As Dix Hill becomes Raleigh’s Central Park, we must stop to remember that this was once a place where mentally healthy and mentally ill lived together in community, much like the vaunted and admired communities of L’Arche.
The communities of L’Arche have always intrigued and humbled us. In these homes where able-minded and learning-disabled share life together, the intellectually challenged “least of these” are treated as peer – even teacher – to their “normal” housemates, including philosopher Jean Vanier, who founded the first household.
The nearest L’Arche is 150 miles away, but in Wake County we can still listen to the men and women who lived together on Dix Hill.
The last Dix Hill reunion drew together more than 800 people to remember a way of life many of us can hardly imagine. The former residents of Dix Hill describe a world where psychiatric patients dropped in at a doctor’s house for a cup of coffee and some cookies. They recall a community where patients were afforded not just vocational rehabilitation with a coach to prevent assumed errors but a real job essential to the community in which they lived. They remember a world where an adult patient could ask a staff member’s child when her mother’s next baby was due.
Dix Hill had vegetable gardens that supported its kitchens, dairy and beef cattle, a laundry, a warehouse. Different kinds of housing supported different patients and staff: a fully confined unit for those who had committed crimes under the influence of their illnesses; small cottages for those able to live all but independently.
The world of Dix Hill was not ideal. As a child, one person remembers telling classmates she lived “near Boylan Heights … because Boylan Heights was a nice place to live and you wouldn’t want to say you lived at the mental hospital.” Off the grounds, stigma was real. On the grounds, people were people.
As Dix Hill becomes Raleigh Central Park, these kinds of relationships are what must never be forgotten. Before access to medications turned people with mental illness into patients to be locked away – before mental health reform turned people with mental illness into patients to be hidden in tiny group homes with inadequate community supports – there once was a time when people with mental illness and people who were mentally healthy lived together in a large and thriving community on Dix Hill.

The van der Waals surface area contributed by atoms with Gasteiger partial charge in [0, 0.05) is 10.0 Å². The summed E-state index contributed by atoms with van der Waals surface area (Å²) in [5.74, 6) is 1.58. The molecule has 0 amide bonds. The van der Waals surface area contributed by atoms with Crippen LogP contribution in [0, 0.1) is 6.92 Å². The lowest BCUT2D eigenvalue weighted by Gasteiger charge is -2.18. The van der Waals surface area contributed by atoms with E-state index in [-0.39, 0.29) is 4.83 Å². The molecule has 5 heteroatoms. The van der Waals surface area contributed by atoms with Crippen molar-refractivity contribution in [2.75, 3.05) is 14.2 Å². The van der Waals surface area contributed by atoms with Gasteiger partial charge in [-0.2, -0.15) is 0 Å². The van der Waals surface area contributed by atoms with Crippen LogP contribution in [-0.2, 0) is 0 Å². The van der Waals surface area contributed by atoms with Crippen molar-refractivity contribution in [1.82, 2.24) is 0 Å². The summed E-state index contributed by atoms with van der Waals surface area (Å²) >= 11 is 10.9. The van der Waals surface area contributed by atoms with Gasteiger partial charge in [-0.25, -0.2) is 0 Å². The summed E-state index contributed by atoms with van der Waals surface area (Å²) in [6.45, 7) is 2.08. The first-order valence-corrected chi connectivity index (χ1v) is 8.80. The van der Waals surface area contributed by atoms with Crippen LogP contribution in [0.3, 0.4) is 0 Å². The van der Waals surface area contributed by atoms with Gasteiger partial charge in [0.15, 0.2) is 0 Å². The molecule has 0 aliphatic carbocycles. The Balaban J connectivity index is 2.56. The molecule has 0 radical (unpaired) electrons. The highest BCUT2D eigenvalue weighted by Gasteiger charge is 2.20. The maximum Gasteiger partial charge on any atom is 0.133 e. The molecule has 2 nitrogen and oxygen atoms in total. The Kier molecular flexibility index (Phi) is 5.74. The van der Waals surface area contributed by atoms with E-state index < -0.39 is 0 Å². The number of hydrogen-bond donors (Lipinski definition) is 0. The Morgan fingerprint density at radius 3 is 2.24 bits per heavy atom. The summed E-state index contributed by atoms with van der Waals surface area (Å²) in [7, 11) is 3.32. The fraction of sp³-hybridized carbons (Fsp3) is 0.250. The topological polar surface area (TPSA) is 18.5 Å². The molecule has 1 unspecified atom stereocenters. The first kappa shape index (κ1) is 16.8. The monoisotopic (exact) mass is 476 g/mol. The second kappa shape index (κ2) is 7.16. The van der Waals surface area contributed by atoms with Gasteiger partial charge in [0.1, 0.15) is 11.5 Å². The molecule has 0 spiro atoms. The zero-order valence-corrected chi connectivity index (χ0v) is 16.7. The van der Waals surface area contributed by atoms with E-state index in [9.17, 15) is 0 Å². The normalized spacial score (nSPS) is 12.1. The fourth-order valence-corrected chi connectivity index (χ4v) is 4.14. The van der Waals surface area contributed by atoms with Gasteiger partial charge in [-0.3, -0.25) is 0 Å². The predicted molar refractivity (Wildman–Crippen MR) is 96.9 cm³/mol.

Santayana said that those who do not know history are doomed to repeat it. Our fear is that because we do not know our history, we are doomed to haphazardly recreate the worst elements of past care models in place of a quality care system we once had.
Studies showed that people in long-term care failed to “get better.” This became the rationale for the mental health reform that has repopulated our parks and bridge abutments with homeless and created a revolving door between hospital ERs and the too few group homes that provide inadequate care on their too small fund base.
The problem is that people with chronic illnesses don’t always “get better.” Dix Hill provided a continuum of care that allowed people with chronic illness to move between more highly and less highly supervised environments according to their needs. Within that continuum, they interacted with a wide range of people, from cooks to children. Life wasn’t characterized by the “Thorazine shuffle” or a sadistic “Nurse Ratched.”
In North Carolina, people with mental illness lived, not in a “cuckoo’s nest,” but with friends and caregivers on Dix Hill.
We must never forget. The new Raleigh Central Park must include not just a few buildings that were once part of Dorothea Dix Hospital but a museum that allows this history of vibrant community life for people with mental illness to be seen. Perhaps then it can become again a model for quality care in the 21st century.
Gail Benson Barefoot’s father supervised the warehouse at Dorothea Dix Hospital. She works in a Raleigh psychiatric practice. Carlene Byron is a Cary-based writer who has been a mental health family educator.